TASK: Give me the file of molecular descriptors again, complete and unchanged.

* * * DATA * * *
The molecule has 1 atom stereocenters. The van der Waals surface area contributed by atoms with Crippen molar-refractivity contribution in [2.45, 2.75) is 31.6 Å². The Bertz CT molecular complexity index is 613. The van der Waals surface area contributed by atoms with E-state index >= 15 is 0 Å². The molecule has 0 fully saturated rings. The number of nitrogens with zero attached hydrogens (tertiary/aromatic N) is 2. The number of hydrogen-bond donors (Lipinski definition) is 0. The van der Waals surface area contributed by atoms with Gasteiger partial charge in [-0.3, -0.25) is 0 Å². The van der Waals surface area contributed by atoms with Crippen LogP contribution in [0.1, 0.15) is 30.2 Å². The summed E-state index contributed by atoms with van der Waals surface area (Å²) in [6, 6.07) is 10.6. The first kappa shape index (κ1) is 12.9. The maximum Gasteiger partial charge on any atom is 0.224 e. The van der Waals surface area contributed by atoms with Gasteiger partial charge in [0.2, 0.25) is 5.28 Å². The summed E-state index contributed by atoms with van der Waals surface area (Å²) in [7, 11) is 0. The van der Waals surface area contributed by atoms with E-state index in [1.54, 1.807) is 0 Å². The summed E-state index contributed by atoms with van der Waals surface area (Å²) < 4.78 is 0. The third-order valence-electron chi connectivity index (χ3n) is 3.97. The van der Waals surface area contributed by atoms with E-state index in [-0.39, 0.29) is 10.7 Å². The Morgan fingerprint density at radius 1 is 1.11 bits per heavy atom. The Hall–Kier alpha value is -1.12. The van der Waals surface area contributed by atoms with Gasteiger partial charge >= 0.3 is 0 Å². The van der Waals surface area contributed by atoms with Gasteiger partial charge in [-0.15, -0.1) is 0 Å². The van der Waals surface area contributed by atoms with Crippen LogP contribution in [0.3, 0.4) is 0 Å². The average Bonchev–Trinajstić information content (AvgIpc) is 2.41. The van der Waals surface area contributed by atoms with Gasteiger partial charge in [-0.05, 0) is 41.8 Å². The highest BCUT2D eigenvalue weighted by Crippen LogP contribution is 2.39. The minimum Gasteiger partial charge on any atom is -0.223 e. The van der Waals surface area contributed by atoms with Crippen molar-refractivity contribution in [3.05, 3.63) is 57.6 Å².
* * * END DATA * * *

The molecule has 1 atom stereocenters. The van der Waals surface area contributed by atoms with Crippen molar-refractivity contribution in [2.45, 2.75) is 31.6 Å². The Bertz CT molecular complexity index is 613. The van der Waals surface area contributed by atoms with E-state index >= 15 is 0 Å². The molecule has 0 fully saturated rings. The number of nitrogens with zero attached hydrogens (tertiary/aromatic N) is 2. The number of hydrogen-bond donors (Lipinski definition) is 0. The van der Waals surface area contributed by atoms with Gasteiger partial charge in [-0.3, -0.25) is 0 Å². The van der Waals surface area contributed by atoms with Crippen LogP contribution in [0.1, 0.15) is 30.2 Å². The summed E-state index contributed by atoms with van der Waals surface area (Å²) in [6, 6.07) is 10.6. The first kappa shape index (κ1) is 12.9. The maximum Gasteiger partial charge on any atom is 0.224 e. The van der Waals surface area contributed by atoms with Gasteiger partial charge in [0.2, 0.25) is 5.28 Å². The summed E-state index contributed by atoms with van der Waals surface area (Å²) in [7, 11) is 0. The van der Waals surface area contributed by atoms with E-state index in [1.54, 1.807) is 0 Å². The summed E-state index contributed by atoms with van der Waals surface area (Å²) < 4.78 is 0. The third-order valence-electron chi connectivity index (χ3n) is 3.97. The van der Waals surface area contributed by atoms with E-state index in [-0.39, 0.29) is 10.7 Å². The Morgan fingerprint density at radius 1 is 1.11 bits per heavy atom. The Hall–Kier alpha value is -1.12. The van der Waals surface area contributed by atoms with Gasteiger partial charge >= 0.3 is 0 Å². The van der Waals surface area contributed by atoms with Gasteiger partial charge in [-0.15, -0.1) is 0 Å². The van der Waals surface area contributed by atoms with Crippen LogP contribution in [0.3, 0.4) is 0 Å². The average Bonchev–Trinajstić information content (AvgIpc) is 2.41. The van der Waals surface area contributed by atoms with Gasteiger partial charge in [-0.05, 0) is 41.8 Å². The highest BCUT2D eigenvalue weighted by Crippen LogP contribution is 2.39. The minimum Gasteiger partial charge on any atom is -0.223 e. The van der Waals surface area contributed by atoms with Crippen molar-refractivity contribution in [3.05, 3.63) is 57.6 Å².